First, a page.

The excess in adjusted lifetime risk of each index year compared with 1982 also parallels the temporal trends described above (figure 2). Once screening is established in the population, the excess adjusted lifetime cancer risk represents potential overdiagnosis; in our example, we assumed establishment of screening in the population from 20 years after introduction of PSA (ie, 2009 onwards). The maximal estimated lifetime risk of overdiagnosis was around 12.2% (11.6%–12.8%) in 2009 (one in nine men would have an overdiagnosed cancer in their lifetime) (online supplementary table 2). There was a subsequent decline in risk of overdiagnosis with an estimate in the most recent year (2012) of around 8.2% (7.6%–8.7%) (1 in 13 men overdiagnosed with cancer). Calculated as the proportion of cancers diagnosed over a lifetime in unscreened men, we estimate that 71% of prostate cancers may be overdiagnosed (8% lifetime risk of overdiagnosed cancer in 2012/11.5% adjusted lifetime risk of prostate cancer in 1982). Calculated as the proportion of cancers diagnosed over a lifetime in screened men, we estimate that 41% of prostate cancers may be overdiagnosed (8% lifetime risk of overdiagnosed cancer/19.6% adjusted lifetime risk of prostate cancer in 2012).
Checking assumptions and sensitivity analysis using birth cohort data
To check the assumption that screening rates were established, and the extent to which older men in recent years had previously been exposed to screening activities, we examined age-specific rates of PSA testing. Annual data on PSA testing were obtained from the MBS, which lists Medicare services subsidised by the Australian government; specifically, we examined claims made for MBS item 66 655 (‘PSA used only for screening purposes’, data available only from 2001).25 Although these trends show some increases and decreases across all age groups, PSA screening appears to be well established in the population by 2012 (online supplementary figure 1).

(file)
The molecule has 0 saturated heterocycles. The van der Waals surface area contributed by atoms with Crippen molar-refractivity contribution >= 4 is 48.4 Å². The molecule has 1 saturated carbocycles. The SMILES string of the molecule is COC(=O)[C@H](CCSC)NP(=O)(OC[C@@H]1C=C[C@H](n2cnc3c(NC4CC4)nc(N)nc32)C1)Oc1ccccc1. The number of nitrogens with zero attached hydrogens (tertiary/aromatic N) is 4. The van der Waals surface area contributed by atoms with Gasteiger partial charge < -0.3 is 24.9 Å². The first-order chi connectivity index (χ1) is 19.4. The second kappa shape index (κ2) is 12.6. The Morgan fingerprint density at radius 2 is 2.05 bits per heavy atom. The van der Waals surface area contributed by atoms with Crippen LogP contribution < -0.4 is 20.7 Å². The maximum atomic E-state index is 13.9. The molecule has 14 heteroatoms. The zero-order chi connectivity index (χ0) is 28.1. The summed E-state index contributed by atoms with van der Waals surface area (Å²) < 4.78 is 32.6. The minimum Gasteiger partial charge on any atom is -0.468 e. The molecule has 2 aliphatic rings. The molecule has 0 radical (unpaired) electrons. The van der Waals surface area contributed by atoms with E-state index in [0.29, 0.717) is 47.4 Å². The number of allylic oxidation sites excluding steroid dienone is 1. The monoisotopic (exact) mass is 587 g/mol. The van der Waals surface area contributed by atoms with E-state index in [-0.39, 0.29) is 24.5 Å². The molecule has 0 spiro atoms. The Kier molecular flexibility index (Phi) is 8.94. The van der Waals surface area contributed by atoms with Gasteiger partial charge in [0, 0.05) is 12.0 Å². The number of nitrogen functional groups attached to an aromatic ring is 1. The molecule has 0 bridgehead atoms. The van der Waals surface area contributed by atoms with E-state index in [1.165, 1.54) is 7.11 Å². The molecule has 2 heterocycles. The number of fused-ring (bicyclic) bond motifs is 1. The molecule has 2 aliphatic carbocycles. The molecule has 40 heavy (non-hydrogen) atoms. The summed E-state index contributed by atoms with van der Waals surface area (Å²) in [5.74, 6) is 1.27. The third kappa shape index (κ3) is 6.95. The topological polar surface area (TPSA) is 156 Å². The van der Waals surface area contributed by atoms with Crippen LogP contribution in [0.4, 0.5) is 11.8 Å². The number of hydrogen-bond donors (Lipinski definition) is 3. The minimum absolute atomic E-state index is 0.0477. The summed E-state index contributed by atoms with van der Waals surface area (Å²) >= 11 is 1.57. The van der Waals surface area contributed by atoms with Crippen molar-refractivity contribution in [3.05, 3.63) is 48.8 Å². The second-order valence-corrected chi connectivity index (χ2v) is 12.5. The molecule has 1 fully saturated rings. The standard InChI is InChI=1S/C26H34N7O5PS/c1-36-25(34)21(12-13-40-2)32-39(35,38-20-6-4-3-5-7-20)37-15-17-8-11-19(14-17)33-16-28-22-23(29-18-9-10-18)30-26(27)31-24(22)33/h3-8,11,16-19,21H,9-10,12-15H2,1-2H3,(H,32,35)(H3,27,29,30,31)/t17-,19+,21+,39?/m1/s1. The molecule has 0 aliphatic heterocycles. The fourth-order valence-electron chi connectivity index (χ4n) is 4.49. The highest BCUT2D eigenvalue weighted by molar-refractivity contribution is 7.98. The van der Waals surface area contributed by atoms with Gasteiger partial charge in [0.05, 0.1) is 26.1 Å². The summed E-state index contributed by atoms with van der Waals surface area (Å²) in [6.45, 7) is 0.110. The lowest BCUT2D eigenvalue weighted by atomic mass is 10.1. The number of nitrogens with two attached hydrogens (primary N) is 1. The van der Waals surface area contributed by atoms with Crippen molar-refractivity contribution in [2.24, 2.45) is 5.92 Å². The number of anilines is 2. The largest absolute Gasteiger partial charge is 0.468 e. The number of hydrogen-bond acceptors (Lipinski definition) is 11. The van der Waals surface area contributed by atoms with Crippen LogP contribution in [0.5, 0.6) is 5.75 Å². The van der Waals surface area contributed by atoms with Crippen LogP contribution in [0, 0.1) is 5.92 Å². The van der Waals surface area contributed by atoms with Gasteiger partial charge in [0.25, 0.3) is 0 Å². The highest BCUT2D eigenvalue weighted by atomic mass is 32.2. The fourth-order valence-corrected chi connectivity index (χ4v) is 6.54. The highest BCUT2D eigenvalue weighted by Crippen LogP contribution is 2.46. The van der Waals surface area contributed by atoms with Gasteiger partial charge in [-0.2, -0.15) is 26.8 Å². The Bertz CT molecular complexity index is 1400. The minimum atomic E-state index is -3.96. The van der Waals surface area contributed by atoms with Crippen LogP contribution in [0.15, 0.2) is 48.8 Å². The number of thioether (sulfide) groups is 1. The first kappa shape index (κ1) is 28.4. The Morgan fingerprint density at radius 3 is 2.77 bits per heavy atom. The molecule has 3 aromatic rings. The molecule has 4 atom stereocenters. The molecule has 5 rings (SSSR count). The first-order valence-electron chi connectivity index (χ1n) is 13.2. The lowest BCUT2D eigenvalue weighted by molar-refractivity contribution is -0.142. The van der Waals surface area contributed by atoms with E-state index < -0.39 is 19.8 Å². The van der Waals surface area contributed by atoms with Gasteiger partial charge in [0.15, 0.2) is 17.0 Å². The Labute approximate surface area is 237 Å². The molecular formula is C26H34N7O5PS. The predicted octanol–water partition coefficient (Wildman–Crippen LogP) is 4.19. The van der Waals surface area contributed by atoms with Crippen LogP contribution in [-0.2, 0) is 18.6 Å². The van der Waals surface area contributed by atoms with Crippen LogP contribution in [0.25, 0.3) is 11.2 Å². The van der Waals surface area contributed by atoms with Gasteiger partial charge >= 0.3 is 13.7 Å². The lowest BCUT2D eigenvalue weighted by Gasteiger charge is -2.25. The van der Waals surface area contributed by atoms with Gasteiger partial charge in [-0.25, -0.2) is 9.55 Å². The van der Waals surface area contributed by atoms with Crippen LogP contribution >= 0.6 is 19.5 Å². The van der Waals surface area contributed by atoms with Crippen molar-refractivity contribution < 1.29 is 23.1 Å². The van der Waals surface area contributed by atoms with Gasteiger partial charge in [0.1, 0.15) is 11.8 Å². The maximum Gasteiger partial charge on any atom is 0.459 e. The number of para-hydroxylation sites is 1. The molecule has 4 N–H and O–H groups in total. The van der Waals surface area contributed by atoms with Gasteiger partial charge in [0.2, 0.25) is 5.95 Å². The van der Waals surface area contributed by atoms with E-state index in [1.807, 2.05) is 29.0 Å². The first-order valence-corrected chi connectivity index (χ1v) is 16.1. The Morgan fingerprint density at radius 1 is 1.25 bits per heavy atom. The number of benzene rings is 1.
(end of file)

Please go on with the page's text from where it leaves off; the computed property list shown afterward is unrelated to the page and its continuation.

The assumption that screening is well established is necessary when using cross-sectional data to calculate excess lifetime risk. However, if birth cohort data are used instead, this assumption may be relaxed, as earlier exposure to screening will be accounted for in the observed incidence rates at younger ages for the cohort. In figure 3, we can see that there are some differences in the age-specific prostate cancer incidence for different birth cohorts, which is likely to reflect different exposures to PSA screening. As a supplement to our main analysis using cross-sectional data, we conducted a sensitivity analysis using the age-specific incidence and mortality data for two birth cohorts of men to calculate excess lifetime risk. The older birth cohorts were men born in 1912, and these men were mostly unexposed to PSA up to age 80 years (PSA was first introduced into Australia when they were 79 years old). The younger birth cohorts were men born in 1932, and these men were exposed to PSA screening from approximately age 57 to 80 years. Where the relevant age-specific incidence, mortality or population data were not available, we used available rates from years that were closest in time to the missing rates. As age-specific incidence rates were only available from 1982 onwards, we had to use the same age-specific incidence rates for both birth cohorts up until age 70. We used the same age-specific mortality rates for both birth cohorts to allow for changes in competing risk; these were based on those for the 1932 birth cohort with rates (with age-specific rates from 1972 used for age <40 years, as this is the earliest data available).